Serving Shareholders

Wall Street and its client corporations, Lemann reveals, changed as well. Investment banks like Morgan Stanley flipped from meeting the needs of “users of capital” like GM to serving the demands of those who provided the capital, such as large institutional investors. Lemann says this helped flip the corporate mission from fulfilling social purpose to serving shareholders, but he bemoans an ominous trend: Corporations augmented executive pay with company shares so that managers would behave more like owners. 

“A Transaction-Based Society”

Lemann tracks the emergence of “transaction man” on Wall Street, characterized by “individual expression, not conformity.” Transaction man tore down government regulations and safety nets. Lemann laments that this ended the US middle class’s upward mobility and increased economic inequality.

Freeing markets from constraint looked like the royal road to bringing a better life to people who needed and deserved one, all over the world.Nicholas Lemann

By the 1980s, corporate breakups, mergers and acquisitions had increased. These changes, Lemann insists, broke the bonds of loyalty between companies and employees. In the 1990s, as the internet made inroads into everyday lives, Lemann notes that “winner-take-all” monopolies proved crucial to financial success in the new interconnected world. 

Pluralist Democracy

Lemann defines “pluralism” as a “messy, contentious system that can’t be subordinated to one conception of common good.” In a democratic process, he explains, distributed political power means no single entity gains overarching control. 

It [is]…useless to try to understand an entire society in terms of one monolithic set of interests being pitted against each other (the left versus the right, for example), or of a contest between special interests and the public interest.Nicholas Lemann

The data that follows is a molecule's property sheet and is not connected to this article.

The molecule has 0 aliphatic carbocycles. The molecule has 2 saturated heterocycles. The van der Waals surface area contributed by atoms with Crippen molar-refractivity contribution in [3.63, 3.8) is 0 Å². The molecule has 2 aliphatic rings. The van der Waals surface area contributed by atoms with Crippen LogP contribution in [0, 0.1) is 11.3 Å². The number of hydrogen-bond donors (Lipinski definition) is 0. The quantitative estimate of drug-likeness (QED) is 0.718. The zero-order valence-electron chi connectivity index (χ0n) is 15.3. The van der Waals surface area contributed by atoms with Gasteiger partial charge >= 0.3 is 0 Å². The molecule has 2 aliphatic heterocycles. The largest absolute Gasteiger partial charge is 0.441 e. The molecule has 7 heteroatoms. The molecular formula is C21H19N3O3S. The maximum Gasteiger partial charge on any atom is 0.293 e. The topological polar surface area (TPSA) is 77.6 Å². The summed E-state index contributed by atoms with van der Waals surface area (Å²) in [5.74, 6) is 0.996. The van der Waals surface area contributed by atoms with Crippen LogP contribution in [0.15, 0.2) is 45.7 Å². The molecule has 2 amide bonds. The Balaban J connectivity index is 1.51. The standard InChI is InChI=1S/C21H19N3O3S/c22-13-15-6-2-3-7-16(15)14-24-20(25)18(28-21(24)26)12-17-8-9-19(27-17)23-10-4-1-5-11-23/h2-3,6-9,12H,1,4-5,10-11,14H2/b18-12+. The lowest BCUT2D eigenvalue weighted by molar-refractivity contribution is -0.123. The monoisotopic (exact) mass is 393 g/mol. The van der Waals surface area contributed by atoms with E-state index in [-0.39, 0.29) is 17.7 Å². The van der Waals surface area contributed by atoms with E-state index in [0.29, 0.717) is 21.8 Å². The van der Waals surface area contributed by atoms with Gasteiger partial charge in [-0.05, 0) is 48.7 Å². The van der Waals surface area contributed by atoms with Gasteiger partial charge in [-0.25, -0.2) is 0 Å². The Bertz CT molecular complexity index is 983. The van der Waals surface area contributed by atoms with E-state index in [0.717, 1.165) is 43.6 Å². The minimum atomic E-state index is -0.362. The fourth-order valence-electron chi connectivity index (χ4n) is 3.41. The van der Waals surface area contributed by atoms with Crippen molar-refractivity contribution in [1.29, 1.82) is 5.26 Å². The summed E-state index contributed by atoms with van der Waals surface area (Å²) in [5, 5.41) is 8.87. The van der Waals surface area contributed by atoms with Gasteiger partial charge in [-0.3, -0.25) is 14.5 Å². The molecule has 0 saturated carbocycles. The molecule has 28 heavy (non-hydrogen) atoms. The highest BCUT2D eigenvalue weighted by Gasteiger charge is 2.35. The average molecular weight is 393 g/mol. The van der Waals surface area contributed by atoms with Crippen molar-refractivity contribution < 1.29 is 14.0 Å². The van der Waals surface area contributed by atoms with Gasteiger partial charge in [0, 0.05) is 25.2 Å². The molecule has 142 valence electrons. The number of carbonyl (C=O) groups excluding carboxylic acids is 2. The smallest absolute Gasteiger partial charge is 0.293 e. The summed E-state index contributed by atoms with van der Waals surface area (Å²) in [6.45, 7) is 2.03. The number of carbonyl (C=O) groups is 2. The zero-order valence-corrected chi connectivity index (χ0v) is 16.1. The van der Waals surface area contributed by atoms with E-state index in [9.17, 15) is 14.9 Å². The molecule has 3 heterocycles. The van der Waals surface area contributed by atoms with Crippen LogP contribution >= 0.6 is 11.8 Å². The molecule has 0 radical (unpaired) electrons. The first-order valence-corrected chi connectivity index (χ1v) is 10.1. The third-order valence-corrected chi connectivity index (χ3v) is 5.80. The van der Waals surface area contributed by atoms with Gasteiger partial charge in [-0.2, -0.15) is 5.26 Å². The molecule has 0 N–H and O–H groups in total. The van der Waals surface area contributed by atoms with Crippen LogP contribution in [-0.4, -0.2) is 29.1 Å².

Lemann’s position is that institutions are indispensable in a pluralist democracy. He posits that government should intervene in markets to protect ordinary citizens. He’s passionate that outsized corporations should not dominate the economy and society. Instead, he argues, government should unite with private entities to further the solutions that a diverse and inclusive society demands.

Shared Outcomes

Lemann calls on his considerable and, at times, intimidating understanding of social and economic trends and on his vast, in-depth study of both. At times, he offers almost too many sources for his history of the evolution of American 20th-century capitalism, but he does so to educate readers about the sources of the philosophies, movements and trends that have shaped today’s economy – one that Lemann regards as destructively individualistic and avaricious. He argues forcefully and eloquently for a return to community and to a sense of shared outcomes. His work is not overtly political; his social stance is balanced, but his outrage at corporate greed is plain. This is a worthy, essential overview for students, teachers, businesspeople and citizens seeking to understand the seismic shifts in America’s economy and culture.